Shishu communicates Japanese thought and culture to the world by transforming the Japanese traditional culture of calligraphy into pictures, sculptures, and media art while extracting the sensibility and logic encapsulated in each character.
The retired emperor and empress attended one of her exhibits. She wished them well and showed them her work.
She was the first Japanese artist to win both the Gold Medal and the Grand Prize at the Société nationale des beaux-arts exhibit held at an underground venue at the Louvre Museum of Arts. She was also selected to appear as a featured guest artist at next year’s exhibit. It is a remarkable achievement that is second only to Taikan Yokoyama.
She designed the entrance display at the Japanese Pavilion at the Expo Milano 2015, and the pavilion won first place in the display design category.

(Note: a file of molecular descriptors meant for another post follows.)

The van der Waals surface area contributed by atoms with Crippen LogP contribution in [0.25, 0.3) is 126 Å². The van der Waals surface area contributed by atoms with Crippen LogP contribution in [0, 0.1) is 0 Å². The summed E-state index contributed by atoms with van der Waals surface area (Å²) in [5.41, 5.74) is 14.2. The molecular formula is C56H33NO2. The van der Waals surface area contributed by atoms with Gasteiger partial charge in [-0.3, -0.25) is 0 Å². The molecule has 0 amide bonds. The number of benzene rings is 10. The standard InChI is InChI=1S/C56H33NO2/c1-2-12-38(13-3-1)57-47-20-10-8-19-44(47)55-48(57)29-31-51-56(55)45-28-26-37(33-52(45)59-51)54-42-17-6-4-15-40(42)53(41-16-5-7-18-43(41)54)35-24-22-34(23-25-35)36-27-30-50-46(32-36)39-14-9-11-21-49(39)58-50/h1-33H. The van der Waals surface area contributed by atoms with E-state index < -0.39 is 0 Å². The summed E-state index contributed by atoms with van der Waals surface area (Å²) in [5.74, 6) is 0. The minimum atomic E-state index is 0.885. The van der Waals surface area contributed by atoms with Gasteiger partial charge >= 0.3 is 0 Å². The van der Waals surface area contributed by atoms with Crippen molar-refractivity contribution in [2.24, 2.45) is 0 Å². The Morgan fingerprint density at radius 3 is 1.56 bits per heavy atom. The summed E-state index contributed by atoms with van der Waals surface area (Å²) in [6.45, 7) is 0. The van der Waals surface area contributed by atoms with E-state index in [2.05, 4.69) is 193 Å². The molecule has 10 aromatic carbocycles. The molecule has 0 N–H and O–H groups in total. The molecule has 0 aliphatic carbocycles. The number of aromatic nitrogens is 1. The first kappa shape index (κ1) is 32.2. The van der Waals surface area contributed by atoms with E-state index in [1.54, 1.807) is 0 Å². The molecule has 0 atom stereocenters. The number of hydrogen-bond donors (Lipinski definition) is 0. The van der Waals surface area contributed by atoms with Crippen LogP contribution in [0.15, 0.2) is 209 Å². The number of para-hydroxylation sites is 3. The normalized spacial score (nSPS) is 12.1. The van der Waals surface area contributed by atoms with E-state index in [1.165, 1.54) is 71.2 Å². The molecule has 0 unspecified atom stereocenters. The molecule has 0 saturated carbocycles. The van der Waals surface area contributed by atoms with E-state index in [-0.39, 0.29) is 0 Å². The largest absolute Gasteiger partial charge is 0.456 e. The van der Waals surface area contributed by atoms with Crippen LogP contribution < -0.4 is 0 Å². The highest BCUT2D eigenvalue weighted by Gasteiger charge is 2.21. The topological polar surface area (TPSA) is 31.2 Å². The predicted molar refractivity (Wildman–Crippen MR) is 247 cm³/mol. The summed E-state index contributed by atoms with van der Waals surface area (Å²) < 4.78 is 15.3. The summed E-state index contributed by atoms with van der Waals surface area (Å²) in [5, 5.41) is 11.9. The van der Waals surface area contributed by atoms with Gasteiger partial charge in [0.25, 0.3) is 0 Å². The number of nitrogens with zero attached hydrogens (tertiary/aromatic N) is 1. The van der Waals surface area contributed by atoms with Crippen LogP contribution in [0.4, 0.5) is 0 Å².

My goal for my calligraphy is for my writing to overflow with the benefits and power of its words. To that end, I eat a vegetarian diet and concentrate on just the tip of my brush while writing in inconvenient locations far from the city.
I visited eternal Koyasan twice this year to seek the inspiration of Kukai in my calligraphy and to study Shingon Buddhism. I want to become a calligrapher who can write like Kukai, although I remain far from attaining that goal.
To express the essence of Kukai with calligraphy, it will be necessary to cultivate receptivity to eternity and resistance to delusion and greed.
It seems impossible to attain such a state in this world, but I believe that it is possible with hard work.